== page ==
Linda Greenhouse, the New York Times Supreme Court reporter who is usually quite balanced and reliable (and with whom I once served on a panel so long ago that she will have forgotten the panel, much less me), writes today of the NJ Supremes’ decision to allow the substitution of Lautenberg’s name on the ballot “after the formal deadline for a ballot substitution had expired.” Excuse me, Linda, formal deadline? Do New Jersey statutes have degrees of deadlines? If so, I missed that. In any event, are formal deadlines less binding than informal ones? Did the august justices sit around and say, “Oh, the 51 day cutoff is not a real deadline, it’s only a formal deadline”?
Greenhouse also quoted an “expert,” Prof. Richard Hasen of the Loyola College of Law in Los Angeles, who said the injury to the Republicans had not been established. “The worst that can happen is that their guy has to run in a competitive election,” he said. That’s a rather partisan way of putting it, which might be explained by something left unmentioned in Greenhouse’s story that was mentioned in today’s Associated Press story: that Hasen has been a consultant to the Gore campaign.
Similaly, the WaPo also turned to an expert who is well-known as a consultant to Democrats, Pam Karlan of Stanford (She’s currently advising Gov. Mark Warner of Virginia on a gerrymander case), and she also minimized the seriousness of the injury as a way to distinguish New Jersey from Florida. “Here, there’s no constitutional train wreck coming,” she said.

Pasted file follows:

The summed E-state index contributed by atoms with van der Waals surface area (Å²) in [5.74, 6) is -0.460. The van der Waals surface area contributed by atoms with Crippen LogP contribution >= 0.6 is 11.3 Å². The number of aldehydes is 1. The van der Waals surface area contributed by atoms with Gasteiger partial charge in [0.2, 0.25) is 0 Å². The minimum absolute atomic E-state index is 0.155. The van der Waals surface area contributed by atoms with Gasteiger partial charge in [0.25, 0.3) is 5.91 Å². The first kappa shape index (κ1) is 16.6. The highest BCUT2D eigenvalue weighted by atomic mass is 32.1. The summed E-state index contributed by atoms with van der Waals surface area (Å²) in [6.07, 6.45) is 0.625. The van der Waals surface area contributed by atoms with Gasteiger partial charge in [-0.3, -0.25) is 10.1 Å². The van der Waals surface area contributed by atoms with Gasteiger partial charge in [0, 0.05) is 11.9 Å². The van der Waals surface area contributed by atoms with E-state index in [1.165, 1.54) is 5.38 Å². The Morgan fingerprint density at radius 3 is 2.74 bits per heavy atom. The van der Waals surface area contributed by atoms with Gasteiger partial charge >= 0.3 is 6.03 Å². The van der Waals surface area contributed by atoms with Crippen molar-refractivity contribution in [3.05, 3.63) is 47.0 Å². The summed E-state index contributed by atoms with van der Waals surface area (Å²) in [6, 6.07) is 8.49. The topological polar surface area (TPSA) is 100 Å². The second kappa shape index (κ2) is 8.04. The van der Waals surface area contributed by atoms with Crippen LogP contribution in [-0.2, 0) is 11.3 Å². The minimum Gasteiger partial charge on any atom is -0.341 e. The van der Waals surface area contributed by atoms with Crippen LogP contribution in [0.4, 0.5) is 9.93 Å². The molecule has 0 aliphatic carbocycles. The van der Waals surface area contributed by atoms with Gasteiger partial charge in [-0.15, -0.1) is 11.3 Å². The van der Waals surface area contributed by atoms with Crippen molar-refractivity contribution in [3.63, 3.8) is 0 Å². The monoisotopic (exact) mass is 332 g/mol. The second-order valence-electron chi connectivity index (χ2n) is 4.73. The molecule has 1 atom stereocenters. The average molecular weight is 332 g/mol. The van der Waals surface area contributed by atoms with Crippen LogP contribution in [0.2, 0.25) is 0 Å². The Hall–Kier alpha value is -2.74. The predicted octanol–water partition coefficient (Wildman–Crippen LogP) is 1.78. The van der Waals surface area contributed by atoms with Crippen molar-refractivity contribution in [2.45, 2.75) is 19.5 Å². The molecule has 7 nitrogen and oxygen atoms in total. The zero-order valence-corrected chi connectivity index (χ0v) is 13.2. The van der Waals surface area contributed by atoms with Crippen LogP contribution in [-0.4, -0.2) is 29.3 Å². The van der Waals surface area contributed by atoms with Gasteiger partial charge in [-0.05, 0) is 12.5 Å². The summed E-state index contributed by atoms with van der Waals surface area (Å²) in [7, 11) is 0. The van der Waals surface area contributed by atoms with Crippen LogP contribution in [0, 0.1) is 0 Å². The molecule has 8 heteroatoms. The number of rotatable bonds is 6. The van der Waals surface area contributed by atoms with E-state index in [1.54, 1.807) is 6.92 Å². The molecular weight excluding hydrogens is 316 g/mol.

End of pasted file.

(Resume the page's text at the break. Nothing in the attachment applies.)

Now, if I were the polemical type I would say, “Well, yes, but it’s equally true that ‘the worst that can happen’ is that the Democrats get stuck with the name on the ballot that they, in their wisdom, chose because the Constitution assigns the rule (not recommendation)-making power to the legislature, and the legislature adopted a rule making it too late to substitute a newer, more attractive name. If they now don’t like their choice, they could always write in Lautenberg’s name.” But I would say that only if I were being polemical.
If I were being partisan, I would say that the Democrats have handed Forrester a solid gold campaign issue: the politics of judicial selection. It is the perfect combination of an ideal issue, and one that he could not avoid even if it weren’t. “My friends,” he could say,
our Democratic opponents are right about one thing: this election will indeed have a significant impact on the direction of our country. The one-vote Democratic majority in the U.S. Senate has been blocking the nomination of judges who will apply the law as written. They prefer judges who will ignore plain text and “liberally construe” statutes when it suits their own partisan purposes. If you want judges who will “liberally construe” a 51 day deadline so that it is no deadline at all, then by all means vote for my opponent, who benefited from their liberal construing. If you want judges who will be bound by law rather than who feel free to create it, then vote for me.” etc.